[It was, in the first place, an act of great folly; for they enjoyed all the benefits of kingly government, without any of its expenses or of the evils generally arising out of it [Note: 1 Samuel 8:9-18.] — — — In the next place, it was a mark of base ingratitude towards Samuel, who had spent his whole life in their service: and in this view Samuel could not but feel it, and complain of it. Yet so heavenly was his mind, that instead of resenting it, he committed it to God in prayer; and never complained of it till after the appointment of a king had been ratifed and confirmed Then indeed he appealed to them, whether he had not conducted himself towards them with the most unblemished integrity [Note: 1 Samuel 12:2-5.] — — — But past services were of little account with persons so infatuated and self-willed as that people were at this time. But further, it was also a direct and open rejection of God himself. This was the construction which God himself put upon it [Note: 1 Samuel 8:7.]. And how little he deserved this treatment at their hands, Samuel shewed them, by recounting to them the mercies which he had vouchsafed unto their nation, from its first existence even to that day [Note: 1 Samuel 10:17-19; 1 Samuel 12:7-11.].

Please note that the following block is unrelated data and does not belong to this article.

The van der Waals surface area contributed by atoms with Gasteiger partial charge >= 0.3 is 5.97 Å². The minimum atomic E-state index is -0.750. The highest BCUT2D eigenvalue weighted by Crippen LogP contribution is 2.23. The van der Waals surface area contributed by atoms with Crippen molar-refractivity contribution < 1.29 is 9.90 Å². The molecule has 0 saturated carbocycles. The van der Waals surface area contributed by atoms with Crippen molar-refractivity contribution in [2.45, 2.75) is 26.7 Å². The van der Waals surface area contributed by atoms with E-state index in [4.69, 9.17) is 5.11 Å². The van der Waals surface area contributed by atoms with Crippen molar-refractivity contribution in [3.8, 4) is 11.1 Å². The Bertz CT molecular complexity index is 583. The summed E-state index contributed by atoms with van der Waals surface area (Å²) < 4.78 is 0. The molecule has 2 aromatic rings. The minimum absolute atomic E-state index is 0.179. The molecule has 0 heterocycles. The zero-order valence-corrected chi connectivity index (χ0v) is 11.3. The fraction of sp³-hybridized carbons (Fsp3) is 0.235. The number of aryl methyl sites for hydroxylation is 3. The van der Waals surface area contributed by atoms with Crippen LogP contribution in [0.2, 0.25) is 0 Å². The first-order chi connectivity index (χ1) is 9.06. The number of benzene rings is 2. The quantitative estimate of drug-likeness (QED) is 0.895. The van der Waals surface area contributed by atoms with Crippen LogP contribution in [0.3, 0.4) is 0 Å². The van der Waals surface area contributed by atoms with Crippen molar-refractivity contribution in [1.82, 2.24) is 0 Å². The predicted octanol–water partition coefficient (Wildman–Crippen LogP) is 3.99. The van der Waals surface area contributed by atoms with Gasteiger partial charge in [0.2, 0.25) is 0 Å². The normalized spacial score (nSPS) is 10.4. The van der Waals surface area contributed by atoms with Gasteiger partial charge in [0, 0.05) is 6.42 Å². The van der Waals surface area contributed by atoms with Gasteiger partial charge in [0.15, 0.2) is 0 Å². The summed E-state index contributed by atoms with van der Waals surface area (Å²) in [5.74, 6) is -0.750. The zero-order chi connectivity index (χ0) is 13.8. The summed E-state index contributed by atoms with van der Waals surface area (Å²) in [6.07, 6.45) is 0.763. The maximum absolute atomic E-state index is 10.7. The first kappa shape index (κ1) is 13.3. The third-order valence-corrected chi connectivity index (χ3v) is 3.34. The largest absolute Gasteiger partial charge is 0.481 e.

But they were deaf to every statement that he could make, and insensible to every feeling that should have actuated their minds: for who can convince those who are determined not to be convinced? “Nay; but we will [Note: 1 Samuel 8:19; 1 Samuel 12:12.],” is but a poor answer from those who are taught what God willeth. It is indeed the answer of sinners in general: but all who make such a reply, will hear of it again from God himself.]

What we are to think of their conduct, will further appear from,